In a May 2 article, New York Times reporter Monica Davey uncritically reported anti-immigration advocates' claim that their "voices were actually more representative of the views of Americans as a whole." In fact, polling data show that a majority of Americans do not share the views expressed by these advocates.
In a May 2 article, New York Times reporter Monica Davey reported anti-immigration advocates' claim that their "voices were actually more representative of the views of Americans as a whole." Davey went on to quote several such individuals saying of the approximately 11 million illegal immigrants currently residing in the United States: "[T]hese people are hurting our country and they need to go back," and "They should all be put on a bus and deported." But Davey ignored polling data showing that these views -- and others espoused by immigration opponents in the article -- are not supported by a majority of Americans.
On May 2, the Times published three articles on the massive pro-immigrant rallies that had taken place a day earlier in cities across the country. Times reporter Randal C. Archibold devoted a lengthy article to reactions to the protests from participants, opponents, and employers nationwide. Reporter Michelle O'Donnell wrote about the various rallies that took place in New York City. Davey, meanwhile, covered those who attended the protests "to speak for the other side."
But while Archibold and O'Donnell cited contrasting opinions on both the broad issue of immigration reform and the efficacy of the protests themselves, Davey quoted only those who oppose efforts affording illegal immigrants an opportunity to attain legal status. Moreover, she uncritically reported these advocates' assertion that they represent a silent majority, as the headline made clear -- "Producing Small Numbers, But Laying Claim to Majority." From Davey's May 2 article:
Compared with the hundreds of thousands who marched urging Congress to consider legal status for some of the 11 million illegal immigrants in this country, far fewer went to speak for the other side.
But advocates for tighter border security and increased enforcement of immigration laws said that their quieter voices were actually more representative of the views of Americans as a whole.
"I think the majority of Americans are very, very upset," said Fred Elbel, the co-chairman of Defend Colorado Now, an organization pressing for the amendment to bar illegal immigrants from receiving some social services.
In fact, polling data show that a majority of Americans do not share the views expressed by these advocates. For instance, Davey quoted Las Vegas resident Jackie Pinjuv saying, "I believe that these people are hurting our country and they need to go back." Later in the article, Davey quoted Leslie Wetzel of U.S. Border Watch, who was a contributor to the now-defunct Talon News, saying, "They should all be put on a bus and deported." But recent polls have found that most Americans oppose the idea of deporting all illegal immigrants:
- A USA Today/Gallup survey conducted April 7-9 found that only 18 percent of respondents favored sending all illegal immigrants back to their home countries. Eighty percent supported either a guest worker program or a plan allowing illegal immigrants to earn citizenship if they pass a number of hurdles.
- An NBC/Wall Street Journal poll conducted April 21-24 found that 35 percent of respondents favored deporting all illegal immigrants, while 61 percent supported allowing them to stay in the United States.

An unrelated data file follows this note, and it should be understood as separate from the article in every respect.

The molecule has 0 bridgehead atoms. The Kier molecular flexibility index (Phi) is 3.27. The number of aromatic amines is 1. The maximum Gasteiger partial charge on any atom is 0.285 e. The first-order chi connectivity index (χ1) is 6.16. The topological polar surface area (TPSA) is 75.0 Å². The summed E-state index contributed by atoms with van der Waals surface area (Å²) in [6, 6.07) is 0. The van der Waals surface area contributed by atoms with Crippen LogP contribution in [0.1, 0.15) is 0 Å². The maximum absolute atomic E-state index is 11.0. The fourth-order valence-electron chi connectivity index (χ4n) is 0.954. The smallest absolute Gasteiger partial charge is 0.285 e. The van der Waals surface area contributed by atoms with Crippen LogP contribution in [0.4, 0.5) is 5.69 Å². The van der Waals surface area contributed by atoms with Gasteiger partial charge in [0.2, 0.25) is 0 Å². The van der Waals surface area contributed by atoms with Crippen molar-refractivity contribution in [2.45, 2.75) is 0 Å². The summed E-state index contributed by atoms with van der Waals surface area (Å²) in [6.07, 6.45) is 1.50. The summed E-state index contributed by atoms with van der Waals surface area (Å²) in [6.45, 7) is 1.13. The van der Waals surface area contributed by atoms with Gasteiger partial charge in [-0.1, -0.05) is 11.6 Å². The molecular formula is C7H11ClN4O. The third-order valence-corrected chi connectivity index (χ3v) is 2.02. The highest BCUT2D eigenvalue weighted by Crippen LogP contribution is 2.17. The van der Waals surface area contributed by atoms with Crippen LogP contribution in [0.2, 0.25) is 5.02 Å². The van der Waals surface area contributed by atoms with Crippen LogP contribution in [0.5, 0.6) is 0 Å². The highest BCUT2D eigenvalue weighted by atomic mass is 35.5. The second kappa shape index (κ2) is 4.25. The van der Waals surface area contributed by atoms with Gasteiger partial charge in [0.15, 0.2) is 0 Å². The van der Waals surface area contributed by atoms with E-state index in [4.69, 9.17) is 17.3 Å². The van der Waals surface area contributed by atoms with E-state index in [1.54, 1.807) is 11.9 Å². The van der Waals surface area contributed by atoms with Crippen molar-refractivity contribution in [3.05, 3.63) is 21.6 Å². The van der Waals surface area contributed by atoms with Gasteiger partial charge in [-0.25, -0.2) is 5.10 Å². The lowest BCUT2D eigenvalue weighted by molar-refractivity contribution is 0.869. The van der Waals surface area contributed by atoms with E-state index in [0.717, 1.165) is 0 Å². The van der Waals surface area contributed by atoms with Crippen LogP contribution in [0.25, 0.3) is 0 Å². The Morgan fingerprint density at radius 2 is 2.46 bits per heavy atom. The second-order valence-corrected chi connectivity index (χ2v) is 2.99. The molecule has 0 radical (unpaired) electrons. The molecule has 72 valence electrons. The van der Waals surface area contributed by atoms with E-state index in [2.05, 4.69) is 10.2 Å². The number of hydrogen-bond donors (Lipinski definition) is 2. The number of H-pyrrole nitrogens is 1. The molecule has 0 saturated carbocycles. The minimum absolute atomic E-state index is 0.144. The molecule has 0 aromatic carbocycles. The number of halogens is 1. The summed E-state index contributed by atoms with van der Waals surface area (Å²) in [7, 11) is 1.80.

Davey further reported that Cicero, Illinois, resident Susan Masek had driven past immigration rights protesters with a sign in her car window that read "No Amnesty." But so-called "amnesty" proposals -- which would provide certain illegal immigrants a path to citizenship -- are supported by a majority of Americans:
- The recent NBC/Wall Street Journal poll found that 68 percent of respondents supported a Senate proposal which would provide a path to citizenship to those illegal immigrants who have lived in the United States for more than two years. Twenty-eight percent of respondents opposed the proposal -- which anti-immigration advocates have repeatedly branded as "amnesty."
- A Los Angeles Times/Bloomberg poll conducted April 8-11 found that 66 percent of respondents backed a plan to allow illegal immigrants who have been living and working in the United States for a number of years to start on a path to citizenship; 18 percent of respondents opposed the proposal.
- A CBS News poll conducted April 6-9 found that 74 percent of respondents supported offering legal residency to those illegal immigrants who have "paid a fine, been in the U.S. for at least five years, paid any back taxes they owe, can speak English, and have no criminal record."
Davey also reported that "Dave Gorak, the executive director of the Midwest Coalition to Reduce Immigration, said the demonstrations did not represent another group of people losing out to illegal immigrants: millions of 'underemployed Americans, who would love to have a fulltime job.' " But again, polls show that a majority of Americans believe that illegal immigrants do not take jobs away from Americans:
- The NBC/Wall Street Journal poll found that only 28 percent of respondents felt that illegal immigration has a negative effect on the availability of jobs, 17 percent believed it has had a positive effect, and 48 percent said it has had "no real effect at all."
- The CBS News poll found that 34 percent of respondents believed illegal immigrants "take jobs away from American citizens," while 53 percent of those polled agreed that these immigrants "mostly take jobs that Americans don't want."